I'd Rather Be A Spider Than A Snail.

I don’t know what kind of snail this is. I asked one of my neighbors what they were called, and she said, “Escargot.”

One of the most fascinating things about these snails is that they have a symbiotic relationship with these miniscule little spiders who build webs around the shells of the snail.

I would rather be a spider than a snail, generally speaking. But I'm uncertain as to whether or not I would rather be this spider than this snail in this situation. To me, it looks as if the snail is the one in charge of the destinies of both. And I'm big on being in charge of the destinies, so I'm thinking that in this instance, I'd rather be the snail. However, the Tao tells me that nothing is in charge of anything, and that the snail doesn't control its destiny any more than the spider does. Which makes me want to be the spider because, you know, free transportation.

The first one of these I ever saw was on the bottom of my boot after I had stepped on it. Needless to say, it was not as pretty as this one.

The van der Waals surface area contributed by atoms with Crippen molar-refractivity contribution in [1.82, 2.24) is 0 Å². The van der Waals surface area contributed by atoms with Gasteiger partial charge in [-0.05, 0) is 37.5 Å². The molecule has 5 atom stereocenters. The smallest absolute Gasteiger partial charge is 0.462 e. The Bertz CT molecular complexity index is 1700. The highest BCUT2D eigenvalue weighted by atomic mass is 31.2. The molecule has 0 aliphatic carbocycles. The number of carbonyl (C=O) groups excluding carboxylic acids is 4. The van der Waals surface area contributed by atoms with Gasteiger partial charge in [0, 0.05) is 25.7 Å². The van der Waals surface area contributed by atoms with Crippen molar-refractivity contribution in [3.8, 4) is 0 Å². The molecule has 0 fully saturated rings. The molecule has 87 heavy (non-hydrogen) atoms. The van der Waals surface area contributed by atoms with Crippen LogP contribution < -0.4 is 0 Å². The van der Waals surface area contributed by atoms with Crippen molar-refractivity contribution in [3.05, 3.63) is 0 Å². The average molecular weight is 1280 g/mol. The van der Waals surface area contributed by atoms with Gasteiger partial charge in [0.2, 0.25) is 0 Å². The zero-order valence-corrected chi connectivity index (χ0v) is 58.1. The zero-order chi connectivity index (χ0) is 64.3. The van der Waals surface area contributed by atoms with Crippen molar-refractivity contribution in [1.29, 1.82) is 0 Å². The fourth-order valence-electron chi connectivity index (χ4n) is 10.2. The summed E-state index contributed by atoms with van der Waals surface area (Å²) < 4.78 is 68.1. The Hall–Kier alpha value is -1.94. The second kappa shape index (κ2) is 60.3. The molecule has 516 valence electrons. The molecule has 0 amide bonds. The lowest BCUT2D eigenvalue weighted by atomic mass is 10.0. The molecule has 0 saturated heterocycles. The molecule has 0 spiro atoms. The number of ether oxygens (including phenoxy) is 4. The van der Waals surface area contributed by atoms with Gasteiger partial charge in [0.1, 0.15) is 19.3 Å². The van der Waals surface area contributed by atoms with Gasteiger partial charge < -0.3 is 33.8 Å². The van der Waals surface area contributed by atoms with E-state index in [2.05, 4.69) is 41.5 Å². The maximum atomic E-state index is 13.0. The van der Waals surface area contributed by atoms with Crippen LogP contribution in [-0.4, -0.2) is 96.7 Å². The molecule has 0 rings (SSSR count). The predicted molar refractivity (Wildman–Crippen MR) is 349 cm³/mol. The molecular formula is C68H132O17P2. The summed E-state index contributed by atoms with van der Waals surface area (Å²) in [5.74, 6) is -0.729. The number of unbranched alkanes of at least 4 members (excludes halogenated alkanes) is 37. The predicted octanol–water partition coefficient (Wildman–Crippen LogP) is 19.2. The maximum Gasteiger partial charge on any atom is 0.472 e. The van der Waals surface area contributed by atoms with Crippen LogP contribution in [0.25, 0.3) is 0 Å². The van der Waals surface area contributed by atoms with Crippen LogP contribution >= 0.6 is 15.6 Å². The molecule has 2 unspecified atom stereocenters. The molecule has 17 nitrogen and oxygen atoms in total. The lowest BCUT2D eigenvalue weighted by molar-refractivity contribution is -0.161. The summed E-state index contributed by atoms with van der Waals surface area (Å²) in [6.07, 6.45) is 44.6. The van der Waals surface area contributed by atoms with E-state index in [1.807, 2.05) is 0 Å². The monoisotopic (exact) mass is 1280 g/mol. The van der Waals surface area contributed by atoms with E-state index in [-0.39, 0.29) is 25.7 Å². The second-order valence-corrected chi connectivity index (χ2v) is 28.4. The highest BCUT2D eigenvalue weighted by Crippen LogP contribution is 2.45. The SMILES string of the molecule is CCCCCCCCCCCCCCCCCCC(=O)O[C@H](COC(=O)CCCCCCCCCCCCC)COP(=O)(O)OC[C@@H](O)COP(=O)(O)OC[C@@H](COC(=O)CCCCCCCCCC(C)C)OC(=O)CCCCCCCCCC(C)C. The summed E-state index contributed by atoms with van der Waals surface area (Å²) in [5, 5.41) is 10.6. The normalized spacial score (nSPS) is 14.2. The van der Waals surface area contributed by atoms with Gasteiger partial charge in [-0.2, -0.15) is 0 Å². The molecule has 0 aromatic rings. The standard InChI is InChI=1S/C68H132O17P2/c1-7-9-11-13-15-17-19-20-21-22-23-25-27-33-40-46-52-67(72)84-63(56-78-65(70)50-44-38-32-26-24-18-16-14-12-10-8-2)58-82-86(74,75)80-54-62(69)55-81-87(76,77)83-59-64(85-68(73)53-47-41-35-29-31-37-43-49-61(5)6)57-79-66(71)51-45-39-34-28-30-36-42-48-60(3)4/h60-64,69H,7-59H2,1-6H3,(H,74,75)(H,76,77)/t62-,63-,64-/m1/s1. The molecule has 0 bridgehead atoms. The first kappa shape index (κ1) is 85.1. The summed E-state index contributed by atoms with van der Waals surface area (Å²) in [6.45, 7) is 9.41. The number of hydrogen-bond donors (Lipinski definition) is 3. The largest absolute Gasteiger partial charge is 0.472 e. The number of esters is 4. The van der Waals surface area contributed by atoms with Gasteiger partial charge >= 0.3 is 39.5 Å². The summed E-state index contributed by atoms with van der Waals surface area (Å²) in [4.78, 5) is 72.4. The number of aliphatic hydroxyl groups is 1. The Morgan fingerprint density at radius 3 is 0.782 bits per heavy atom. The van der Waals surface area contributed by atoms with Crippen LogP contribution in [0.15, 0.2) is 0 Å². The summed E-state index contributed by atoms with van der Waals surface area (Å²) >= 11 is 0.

This is the second one of these I ever saw. I’m posting her picture to commemorate the tragic and gruesome death of her brother. Or her lover. Jeese. I don’t know which is worse. Would it make me too much of a dork to admit I cried over accidentally squashing that damn snail? Probably. But what else is the cold anonymity of the internet good for?


  1. Yep. Kinda dorky...but only more lovable, as far as I'm concerned.

    Great eye for detail, noticing that spider on the snail. Do you often see this?

    Makes one wonder who's hitching a free ride -- or meal -- on the spider, too small for our gallumphing eyes to see...

    "escargot." Sigh.

    Yet again, absolutely gorgeous pictures, and great write-up.

  2. These snails all seem to have webbing on their shells, yes, although I don't always see the spiders. Thanks once again for the kind words, Whitesocks, and thank you especially for prompting my most recent post on The Theory Of Infinite Smallness. Hope you like this one, too!

  3. Looks to be a Redwood Sideband Snail (Monadenia infumata). Looks like this one has had a tough life.